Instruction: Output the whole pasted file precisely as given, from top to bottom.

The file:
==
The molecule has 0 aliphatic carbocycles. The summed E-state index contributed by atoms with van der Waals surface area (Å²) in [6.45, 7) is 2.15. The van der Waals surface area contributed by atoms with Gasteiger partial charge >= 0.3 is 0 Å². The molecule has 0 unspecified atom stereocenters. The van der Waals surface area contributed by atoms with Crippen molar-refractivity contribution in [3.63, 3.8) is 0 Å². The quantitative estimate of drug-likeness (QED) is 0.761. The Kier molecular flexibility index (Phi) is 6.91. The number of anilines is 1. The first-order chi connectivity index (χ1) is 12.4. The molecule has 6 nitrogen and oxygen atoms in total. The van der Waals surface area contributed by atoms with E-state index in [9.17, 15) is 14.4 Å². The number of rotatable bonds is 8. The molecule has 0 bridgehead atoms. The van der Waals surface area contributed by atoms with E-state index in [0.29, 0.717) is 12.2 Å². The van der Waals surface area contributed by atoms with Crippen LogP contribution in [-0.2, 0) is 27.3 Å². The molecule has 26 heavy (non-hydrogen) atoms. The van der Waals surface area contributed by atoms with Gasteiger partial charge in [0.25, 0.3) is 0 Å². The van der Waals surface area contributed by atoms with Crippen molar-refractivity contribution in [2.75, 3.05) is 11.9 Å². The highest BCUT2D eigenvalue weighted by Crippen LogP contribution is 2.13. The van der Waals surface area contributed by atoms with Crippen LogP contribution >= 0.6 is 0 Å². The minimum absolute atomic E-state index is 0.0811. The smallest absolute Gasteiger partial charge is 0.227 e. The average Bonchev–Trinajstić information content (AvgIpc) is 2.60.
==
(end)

The molecule has 0 aliphatic carbocycles. The summed E-state index contributed by atoms with van der Waals surface area (Å²) in [6.45, 7) is 2.15. The van der Waals surface area contributed by atoms with Gasteiger partial charge >= 0.3 is 0 Å². The molecule has 0 unspecified atom stereocenters. The van der Waals surface area contributed by atoms with Crippen molar-refractivity contribution in [3.63, 3.8) is 0 Å². The quantitative estimate of drug-likeness (QED) is 0.761. The Kier molecular flexibility index (Phi) is 6.91. The number of anilines is 1. The first-order chi connectivity index (χ1) is 12.4. The molecule has 6 nitrogen and oxygen atoms in total. The van der Waals surface area contributed by atoms with E-state index in [9.17, 15) is 14.4 Å². The number of rotatable bonds is 8. The molecule has 0 bridgehead atoms. The van der Waals surface area contributed by atoms with E-state index in [0.29, 0.717) is 12.2 Å². The van der Waals surface area contributed by atoms with Crippen LogP contribution in [-0.2, 0) is 27.3 Å². The molecule has 26 heavy (non-hydrogen) atoms. The van der Waals surface area contributed by atoms with Gasteiger partial charge in [0.25, 0.3) is 0 Å². The van der Waals surface area contributed by atoms with Crippen molar-refractivity contribution in [2.75, 3.05) is 11.9 Å². The highest BCUT2D eigenvalue weighted by Crippen LogP contribution is 2.13. The van der Waals surface area contributed by atoms with Crippen LogP contribution >= 0.6 is 0 Å². The minimum absolute atomic E-state index is 0.0811. The smallest absolute Gasteiger partial charge is 0.227 e. The average Bonchev–Trinajstić information content (AvgIpc) is 2.60.